For me, college (university) was necessary since my career goal is to be an astrophysicist. You kinda need a doctorate to even have a chance at being sucessful as one.

 

At the same time, college isn't for everyone, and some degrees are more "worth it" than others.

  • Like 1

Share this post


Link to post
Share on other sites
Dreamer23

The market at least seems to think so - lifetime earnings of effectively all college degrees seem to make up for their cost in the US (albeit to differing degrees)

Affordability is definitely a major problem though. Based on my economic background I severely doubt I'd have gone to college was I not from a country where it is basically free.

Having your economic background be a hindrance to both learning as well as the economic opportunity that comes with it is so sad - we really have to do something about that in the US 😕

  • Like 1

Share this post


Link to post
Share on other sites
iff

It really depends on one's circumstances and what they'd like to do. 

  • Like 3

Share this post


Link to post
Share on other sites
Kimchi Peanut

Shrug. Depends on the person. I didn’t and never would do it but some enjoy it and get better jobs because of it. I think we should absolutely stop glorifying higher education and stop making it sound like a mandatory part of life. It’s become socially unacceptable to not go on to university and that’s just wrong. Especially considering the crippling debt, alcohol abuse, and ill mental health that usually comes with university. It’s definitely not all it’s cracked up to be but for some, it can be life changing for the better.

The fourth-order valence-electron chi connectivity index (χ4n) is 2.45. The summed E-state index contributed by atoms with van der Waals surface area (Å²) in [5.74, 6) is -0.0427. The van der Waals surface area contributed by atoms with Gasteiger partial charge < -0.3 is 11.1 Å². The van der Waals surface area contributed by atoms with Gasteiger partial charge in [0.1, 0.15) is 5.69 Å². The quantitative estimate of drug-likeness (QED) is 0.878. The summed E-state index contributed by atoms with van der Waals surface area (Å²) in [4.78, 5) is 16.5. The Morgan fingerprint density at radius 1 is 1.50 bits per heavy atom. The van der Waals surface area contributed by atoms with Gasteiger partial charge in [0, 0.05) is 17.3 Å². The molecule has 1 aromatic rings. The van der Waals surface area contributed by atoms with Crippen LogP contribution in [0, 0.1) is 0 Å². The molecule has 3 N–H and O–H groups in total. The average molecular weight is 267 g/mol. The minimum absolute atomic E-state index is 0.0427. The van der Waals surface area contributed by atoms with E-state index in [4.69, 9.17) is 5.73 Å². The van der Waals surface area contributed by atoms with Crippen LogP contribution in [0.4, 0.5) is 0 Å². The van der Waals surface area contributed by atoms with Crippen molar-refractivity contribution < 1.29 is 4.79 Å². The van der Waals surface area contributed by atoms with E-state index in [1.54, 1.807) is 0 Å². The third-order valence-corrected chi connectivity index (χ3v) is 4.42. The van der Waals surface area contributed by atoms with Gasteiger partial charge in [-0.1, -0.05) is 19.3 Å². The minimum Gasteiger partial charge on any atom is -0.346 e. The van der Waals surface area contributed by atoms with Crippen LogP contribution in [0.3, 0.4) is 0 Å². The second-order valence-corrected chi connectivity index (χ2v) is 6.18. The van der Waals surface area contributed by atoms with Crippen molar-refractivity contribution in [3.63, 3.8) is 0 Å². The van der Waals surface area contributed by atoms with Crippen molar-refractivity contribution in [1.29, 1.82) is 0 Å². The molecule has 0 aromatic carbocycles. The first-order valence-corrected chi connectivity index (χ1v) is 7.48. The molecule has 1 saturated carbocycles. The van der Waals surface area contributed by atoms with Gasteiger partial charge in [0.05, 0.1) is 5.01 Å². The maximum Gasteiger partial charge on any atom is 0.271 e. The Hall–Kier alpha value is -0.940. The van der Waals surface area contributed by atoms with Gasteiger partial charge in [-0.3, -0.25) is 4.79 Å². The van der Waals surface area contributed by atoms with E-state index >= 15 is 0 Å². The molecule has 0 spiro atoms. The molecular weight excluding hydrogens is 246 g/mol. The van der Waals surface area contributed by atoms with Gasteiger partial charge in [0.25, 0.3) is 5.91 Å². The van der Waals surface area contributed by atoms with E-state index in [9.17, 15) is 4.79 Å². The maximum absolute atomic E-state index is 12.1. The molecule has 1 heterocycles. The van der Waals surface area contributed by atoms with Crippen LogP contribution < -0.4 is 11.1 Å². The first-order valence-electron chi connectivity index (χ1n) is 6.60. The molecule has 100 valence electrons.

Share this post


Link to post
Share on other sites
appleseedy

slightly different if you live in Europe. In Ireland for example Tuition fees are means tested anyone can afford to go, i do mean anyone in Ireland barring the minorities the Irish dump on but i guess that is a too common problem everywhere :( To do a masters in Ireland will cost you 3000, My German friend was scandalalised, 300 in Germany. We tend to take our own culture as the norm but we should remember that every culture does at least one (probably 100's of ) thing better than ours.

 

So yes totally worth your time, worth 100k in tuition fees? wow i couldn't even imagine paying that whatever i hoped to gain from it

 

 

  • Like 3

Share this post


Link to post
Share on other sites
Aebt-Ætheling

I answered yes, but I feel like I should clarify.

 

To me college is not a means to an ends necessarily, but rather is beneficial because learning is beneficial. The learn in of itself is worth it for me, and worth it many times over. But I know many people who see college merely as a means to get more money, and I must say I struggle to comprehend that mindset so if you are of that mindset my answer probably isn't helpful. But college is not for everyone and life circumstances can interfere.

 

Sadly college in the USA can be crazy expensive, combine this with a plethora of college options and quite a few scam or nearly-scam degrees and it is confusing. I personally think Community College is a great way to go, followed by avoiding every for-profit college (sometimes state colleges are cheap) and steering clear of online-heavy colleges. I know far too many people who ended up crazy in debt with a degree from a for-profit college that many employers do not see as a degree.